• Rowden, E. (2021). ‘Remote Hearings: Judges and Witnesses appearing onscreen’. Invited Presentation. Presented at the Singapore International Commercial Court Conference 2021. 12-13 Jan 2021 (12 Jan).
  • Mulcahy, L. and Rowden, E. (2020). ‘The Missing Voice of Government Lawyers’, ACelebration of the life of Philip Lewis Symposium. Wolfson College, Oxford, 10 Mar 2020. Proceedings subsequently published in the Journal of the Legal Profession.
  • Mulcahy, L. and Rowden, E. (2020). ‘Virtual Justice’. Wolfson College Lecture Series 2019-2020, Wolfson College, Oxford, 5 Mar 2020.
  • Stein, J.A. & Rowden, E. (2017). ‘Talking spatial memory: Workers, inmates and institutional buildings’. Presented at the Oral History Australia Conference, Sydney: 13–16 Sep 2017 (16 Sep 2017).
  • Rowden, E. (2017). ‘Experiencing Court: accessing the voice of lay users’. Invited presentation at the Space of Justice Symposium, La Trobe University, Melbourne: 5–7 Jul 2017 (7 Jul 2017).
  • Mulcahy, L. & Rowden, E. (2016). ‘Unicorns and Urinals: why do modern courts look the way they do?’ Invited presentation at the Architectures of Law: Courts, Space and Legal Legitimacy Symposium, University of Cambridge, Cambridge: 7 Jul 2016.
  • Mulcahy, L. & Rowden, E. (2015). ‘Unicorns and Urinals: Foucauldian methodology and the apparently unimportant minutiae of the Court Design Guides’. Invited presentation at the Sources and Methods in Criminology and Criminal Justice Conference, The Institute of Advanced Legal Studies, University of London, London: 19 Oct 2015.
  • Mulcahy, L. & Rowden, E. (2015). ‘Unicorns and Urinals: why do modern courts look the way they do?’ Invited presentation at The Digital Panoptican Workshop: The History of Crime and the Courts in Three Dimensions, University of Sussex, Brighton: 20 Oct 2015.
  • Rowden, E. (2013). ‘A relic of barbarism: attempts to remove the dock from the criminal trial in New South Wales’. Presented at the Evidence of Bodies | Bodies of Evidence Symposium. The Faculty of Design, Architecture and Building, University of Technology Sydney, Sydney: 10 Apr 2013.
  • Rowden, E. (2012). ‘The Gateways to Justice Project: operational and design guidelines to help improve video-mediated communications for justice participants’. Invited presentation at the Videoconferencing in Courts Symposium, Institut des Hautes Études sur la Justice, École de Droit de la Sorbonne, Paris: 28 Jun 2012.
  • Farbstein, J., Bocchiaro, I. I. I. J., Willard, J. & Rowden, E. (2012). ‘Video Technology and the Transformation of Tomorrow’s Courthouse’. Presented at the Academy of Architecture for Justice, The American Institute of Architects Fall Conference Community Dialogue: Architecture for Justice and Renewal. Toronto Hilton, Ontario, Toronto: 11-13 Oct 2012 (12 Oct 2012).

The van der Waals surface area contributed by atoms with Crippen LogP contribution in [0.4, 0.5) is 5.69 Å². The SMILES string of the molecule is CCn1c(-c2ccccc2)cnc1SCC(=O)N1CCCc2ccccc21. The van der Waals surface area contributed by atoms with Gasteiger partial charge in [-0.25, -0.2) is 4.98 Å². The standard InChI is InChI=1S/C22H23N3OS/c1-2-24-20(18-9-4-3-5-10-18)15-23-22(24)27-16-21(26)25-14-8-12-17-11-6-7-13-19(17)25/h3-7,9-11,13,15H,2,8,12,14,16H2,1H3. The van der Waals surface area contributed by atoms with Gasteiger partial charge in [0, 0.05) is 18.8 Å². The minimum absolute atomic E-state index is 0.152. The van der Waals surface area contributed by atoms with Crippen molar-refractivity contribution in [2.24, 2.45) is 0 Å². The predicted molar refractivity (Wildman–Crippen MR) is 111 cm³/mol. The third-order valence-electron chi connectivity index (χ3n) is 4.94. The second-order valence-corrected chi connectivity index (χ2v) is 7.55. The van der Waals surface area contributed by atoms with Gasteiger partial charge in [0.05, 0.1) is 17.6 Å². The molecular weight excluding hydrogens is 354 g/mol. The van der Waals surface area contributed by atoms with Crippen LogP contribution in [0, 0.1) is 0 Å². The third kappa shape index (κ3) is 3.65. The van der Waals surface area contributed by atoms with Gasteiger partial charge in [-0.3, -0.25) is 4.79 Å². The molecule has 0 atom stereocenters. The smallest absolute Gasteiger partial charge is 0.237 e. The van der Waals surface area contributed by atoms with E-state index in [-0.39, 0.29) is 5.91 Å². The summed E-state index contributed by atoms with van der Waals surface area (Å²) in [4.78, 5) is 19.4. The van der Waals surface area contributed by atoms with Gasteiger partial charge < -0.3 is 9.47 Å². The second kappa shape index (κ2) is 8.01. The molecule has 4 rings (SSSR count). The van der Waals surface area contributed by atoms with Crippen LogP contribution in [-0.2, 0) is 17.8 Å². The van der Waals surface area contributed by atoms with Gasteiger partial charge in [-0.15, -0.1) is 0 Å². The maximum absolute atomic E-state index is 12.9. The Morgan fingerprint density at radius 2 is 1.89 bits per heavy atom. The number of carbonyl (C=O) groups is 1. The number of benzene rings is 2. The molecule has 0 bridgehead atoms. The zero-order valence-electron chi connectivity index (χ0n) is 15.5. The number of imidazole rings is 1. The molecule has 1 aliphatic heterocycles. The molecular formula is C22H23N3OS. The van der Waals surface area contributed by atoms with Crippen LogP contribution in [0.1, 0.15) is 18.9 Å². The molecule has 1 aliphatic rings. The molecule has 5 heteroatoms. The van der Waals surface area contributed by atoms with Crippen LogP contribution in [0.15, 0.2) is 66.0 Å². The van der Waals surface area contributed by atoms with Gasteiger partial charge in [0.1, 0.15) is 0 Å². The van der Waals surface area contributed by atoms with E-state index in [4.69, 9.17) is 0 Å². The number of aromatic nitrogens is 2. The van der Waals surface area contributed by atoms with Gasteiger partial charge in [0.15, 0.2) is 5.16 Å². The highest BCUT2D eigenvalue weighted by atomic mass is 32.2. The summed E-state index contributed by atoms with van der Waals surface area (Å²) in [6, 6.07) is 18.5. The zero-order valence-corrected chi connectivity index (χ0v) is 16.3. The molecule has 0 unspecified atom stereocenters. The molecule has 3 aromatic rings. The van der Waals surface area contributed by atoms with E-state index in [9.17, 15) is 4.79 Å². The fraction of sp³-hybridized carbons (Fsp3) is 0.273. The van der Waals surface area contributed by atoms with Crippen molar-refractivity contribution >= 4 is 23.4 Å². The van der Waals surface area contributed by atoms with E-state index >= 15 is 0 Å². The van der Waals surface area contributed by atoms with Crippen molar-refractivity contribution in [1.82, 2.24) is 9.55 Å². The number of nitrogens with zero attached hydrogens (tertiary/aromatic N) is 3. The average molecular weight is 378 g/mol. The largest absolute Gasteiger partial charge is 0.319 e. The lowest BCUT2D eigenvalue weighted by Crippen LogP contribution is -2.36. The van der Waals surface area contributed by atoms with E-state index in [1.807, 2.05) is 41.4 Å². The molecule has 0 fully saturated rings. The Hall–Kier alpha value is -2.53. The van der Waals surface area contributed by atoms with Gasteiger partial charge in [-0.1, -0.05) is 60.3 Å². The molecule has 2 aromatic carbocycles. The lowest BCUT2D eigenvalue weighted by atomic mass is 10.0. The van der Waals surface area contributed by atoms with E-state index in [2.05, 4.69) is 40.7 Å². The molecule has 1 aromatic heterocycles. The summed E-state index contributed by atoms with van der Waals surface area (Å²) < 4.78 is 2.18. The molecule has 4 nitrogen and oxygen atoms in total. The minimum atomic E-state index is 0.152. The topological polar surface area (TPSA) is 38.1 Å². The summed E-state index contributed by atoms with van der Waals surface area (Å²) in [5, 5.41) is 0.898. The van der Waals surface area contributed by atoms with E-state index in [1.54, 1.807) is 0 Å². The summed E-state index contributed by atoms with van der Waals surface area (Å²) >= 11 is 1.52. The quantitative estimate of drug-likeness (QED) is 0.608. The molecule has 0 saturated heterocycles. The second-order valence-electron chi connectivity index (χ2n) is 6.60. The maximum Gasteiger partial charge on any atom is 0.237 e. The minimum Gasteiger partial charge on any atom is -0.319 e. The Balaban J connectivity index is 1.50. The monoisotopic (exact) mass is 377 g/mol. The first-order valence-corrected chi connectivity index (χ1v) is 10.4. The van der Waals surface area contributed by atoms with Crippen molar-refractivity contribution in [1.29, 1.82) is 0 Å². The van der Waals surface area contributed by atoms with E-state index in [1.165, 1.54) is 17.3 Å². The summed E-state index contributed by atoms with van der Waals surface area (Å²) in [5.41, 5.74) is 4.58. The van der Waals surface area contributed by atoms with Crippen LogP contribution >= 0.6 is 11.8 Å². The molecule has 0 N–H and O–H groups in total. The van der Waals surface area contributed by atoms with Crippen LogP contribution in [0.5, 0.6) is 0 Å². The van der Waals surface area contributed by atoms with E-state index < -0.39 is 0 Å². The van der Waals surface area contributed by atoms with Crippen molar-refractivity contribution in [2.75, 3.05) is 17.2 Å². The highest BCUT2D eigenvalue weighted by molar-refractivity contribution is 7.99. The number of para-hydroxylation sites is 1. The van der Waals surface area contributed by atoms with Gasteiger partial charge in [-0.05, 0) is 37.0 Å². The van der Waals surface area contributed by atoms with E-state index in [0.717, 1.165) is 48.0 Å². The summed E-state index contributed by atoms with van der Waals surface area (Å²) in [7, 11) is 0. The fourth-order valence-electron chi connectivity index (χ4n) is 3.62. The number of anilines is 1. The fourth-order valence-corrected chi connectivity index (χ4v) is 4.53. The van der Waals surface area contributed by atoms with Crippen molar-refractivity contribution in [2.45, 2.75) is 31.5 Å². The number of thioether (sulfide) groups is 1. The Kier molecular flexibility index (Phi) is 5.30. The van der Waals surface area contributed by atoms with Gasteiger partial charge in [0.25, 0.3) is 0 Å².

• Rowden, E. (2009). ‘Virtual Courts: Here, There and Everywhere’. Presented at the Architecture and Justice Conference. Lincoln University, Lincoln: 25–27 Nov 2009 (26 Nov 2009).

Consultancy

Invited Research Projects

  • 2018 Courts Services Victoria - Project: Developing a Co-Design Policy Vision for the Design of Courthouses: understanding the needs of court users Role: Lead Investigator (research team included five academics across two institutions).
  • 2017 NSW Department of Justice - Project: Framework, foundations and design exemplars for AVL suites in juvenile and adult custody settings. Role: Chief Investigator (Lead Investigator: Dr Rohan Lulham, UTS, collaborating with seven other academics across two institutions).
  • 2017 NSW Department of Justice - Project: Initial Environmental Standards for AVL Justice. Role: Chief Investigator (Lead Investigator: Dr Rohan Lulham, UTS, collaborating with seven other academics across two institutions).

 

Presentations to Peak Bodies and Government Departments and Agencies

Emma has also been invited to give presentations or act as a research consultant to several peak bodies and government departments, including the NGO pressure groups The Howard League for Penal Reform and JUSTICE, as well as the Ministry of Justice (UK), the NSW Justice Department and the Australian Court Administrators Group.

Further details

Emma has experience in architectural practice, predominantly working for the studio of Diane Jones at PTW Architects (Sydney, Australia). Here she worked mainly on projects in the following sectors: heritage, justice environments, hospitals, age-in-place developments and international competitions (including the finalists round of the Barangaroo development).

Press, publicity and reviews